Game 4 in the playoff series between the Washington Capitals and the Philadelphia Flyers is one that Caps fans hope they do not look back on with the same wistful memory expressed in the last lines of the poem, “Maud Muller,” by John Greenleaf Whittier…
“For of all sad words of tongue or pen,The saddest are these: ‘It might have been!’”
The Capitals had a chance to write new history in Game 4 with a win for a series sweep, what would have been the first in franchise history in a best-of-seven series, but that history waits for another day. For now, we can address the takeaways and throwaways of Game 4.
- Washington was 60.7 percent to the good in Corsi-for at 5-on-5 overall, and their scoring chances were similarly dominant – 37-19 overall and 17-8 in high-danger scoring chances. They had a 10-1 advantage in high-danger scoring chances at 5-on-5 in the first period, averaging a little more than one every other minute at fives (numbers from war-on-ice.com).
- John Carlson saw his power play goals streak end at three in Game 4, but he remains a force. He had five shots on goal to lead the team, 11 shot attempts (also leading the team), two hits, and a takeaway. He still leads all defensemen in the playoffs in points, power play points, is tied for the lead in goals, and he is doing it while logging more than 24 minutes a game. If there was an “all-tournament team” for the playoffs so far, he might get one of the defenseman slots.
- Andre Burakovsky was robbed of a goal by Michal Neuvirth in the third period, but the takeaway was not the scoring opportunity snuffed out as much as Burakovsky’s offensive assertiveness, which had been lacking in the first three games. He finished with four shots on goal, eight shot attempts. He added a couple of takeaways in his 15:28 of ice time.
- Including Game 1 of this series, the Caps are 21-5 in games following a loss this season (the losses include three in extra time). In those games, they outscored their opponent on average by a 3.15 – 2.00 margin.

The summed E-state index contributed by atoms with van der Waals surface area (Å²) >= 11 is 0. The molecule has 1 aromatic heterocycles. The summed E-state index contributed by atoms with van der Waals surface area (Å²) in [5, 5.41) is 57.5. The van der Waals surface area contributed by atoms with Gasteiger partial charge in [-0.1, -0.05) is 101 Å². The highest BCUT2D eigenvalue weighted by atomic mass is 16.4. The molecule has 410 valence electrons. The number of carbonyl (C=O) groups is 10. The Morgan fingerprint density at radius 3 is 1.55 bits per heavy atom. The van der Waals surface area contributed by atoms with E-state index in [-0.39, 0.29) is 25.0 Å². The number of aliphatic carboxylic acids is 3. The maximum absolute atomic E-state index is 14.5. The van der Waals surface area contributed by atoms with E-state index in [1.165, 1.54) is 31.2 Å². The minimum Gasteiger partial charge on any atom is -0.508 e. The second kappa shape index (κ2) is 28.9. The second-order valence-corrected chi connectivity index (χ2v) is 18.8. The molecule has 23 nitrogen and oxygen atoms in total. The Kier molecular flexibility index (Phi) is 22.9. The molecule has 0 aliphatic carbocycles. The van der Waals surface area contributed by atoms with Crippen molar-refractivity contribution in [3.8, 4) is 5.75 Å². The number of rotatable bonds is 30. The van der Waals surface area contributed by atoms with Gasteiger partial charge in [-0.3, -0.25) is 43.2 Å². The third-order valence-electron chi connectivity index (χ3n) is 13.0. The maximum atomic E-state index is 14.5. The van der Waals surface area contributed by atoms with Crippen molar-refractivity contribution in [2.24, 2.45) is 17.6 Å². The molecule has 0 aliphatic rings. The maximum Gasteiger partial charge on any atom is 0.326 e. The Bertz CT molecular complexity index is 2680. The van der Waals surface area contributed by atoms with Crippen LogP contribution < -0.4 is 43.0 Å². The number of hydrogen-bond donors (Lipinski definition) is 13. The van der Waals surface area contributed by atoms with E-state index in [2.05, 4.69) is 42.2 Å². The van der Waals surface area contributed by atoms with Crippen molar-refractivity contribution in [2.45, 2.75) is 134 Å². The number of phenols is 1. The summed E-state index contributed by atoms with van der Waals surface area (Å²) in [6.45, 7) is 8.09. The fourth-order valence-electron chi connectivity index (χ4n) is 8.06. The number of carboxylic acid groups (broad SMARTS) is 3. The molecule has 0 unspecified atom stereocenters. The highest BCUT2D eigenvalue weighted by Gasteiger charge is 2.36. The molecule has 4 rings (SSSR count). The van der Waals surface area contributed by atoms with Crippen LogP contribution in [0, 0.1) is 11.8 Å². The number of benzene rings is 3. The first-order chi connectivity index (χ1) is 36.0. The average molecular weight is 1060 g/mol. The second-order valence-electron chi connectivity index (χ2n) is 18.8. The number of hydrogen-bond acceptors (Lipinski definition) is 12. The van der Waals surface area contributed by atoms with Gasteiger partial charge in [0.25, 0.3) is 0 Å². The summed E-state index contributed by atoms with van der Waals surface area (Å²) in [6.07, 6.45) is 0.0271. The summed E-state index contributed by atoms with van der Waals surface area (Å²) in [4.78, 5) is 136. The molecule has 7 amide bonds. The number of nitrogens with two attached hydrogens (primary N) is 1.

- Among goalies having faced at least 50 shots so far in the postseason, Braden Holtby is still first in goals against average (1.00) and first in save percentage (.966), first in save percentage when the Caps are shorthanded (.955), and second in even-strength save percentage (by 968, by rounding to Brian Elliott’s .968). Going back to the regular season, he has allowed two or fewer goals in 11 of his last 15 games, one or no goals nine times.
- About that Corsi-for number. First period slow starts continue to bedevil the Caps. On top of allowing the first Flyer power play goal of the series, they had just a 21-20 edge in Corsi-for at 5-on-5 (numbers from war-on-ice.com).
- Michal Neuvirth had a fine game. He deserved the number one star. But, is it a trend? In his last four games, going back to the regular season, he alternated games with a save percentage over .920 and a save percentage under .890. He has been really good or not really good lately. And, in his last seven road games his save percentage is a less-than-sparkling .897.
- The Caps were 0-for-2 on the power play after going 8-for-17 over the first three games. Call it a course correction, but it might just be a bump on the road. The Caps were 18-9 in games in which they had two or fewer power play opportunities this season (losses included those in extra time), 38-17 in games in which they had three or more man-advantages.
- Alex Ovechkin had only two shots on goal. That’s not his sweet spot. Only once this season in 13 games in which he recorded two or fewer shots did he score a goal (January 17th, a goal on two shots in a 5-2 win over the New York Rangers). In the 13 games he played following one with two shots or fewer recorded, he scored goals in seven of them.
- The top line for the Flyers finally broke through with their first points of the series. Well, two thirds of it. Claude Giroux had an assist, and Wayne Simmonds had assists on both Flyer goals in Game 4. Jakub Voracek didn’t skate with his former linemates, having been replaced by Brayden Schenn (who had an assist on the Flyers’ power play goal). Still, those four players will take a combined two points at even strength into Game 5.
In the end…
Photo: Len Redkoles/NHLI via Getty Images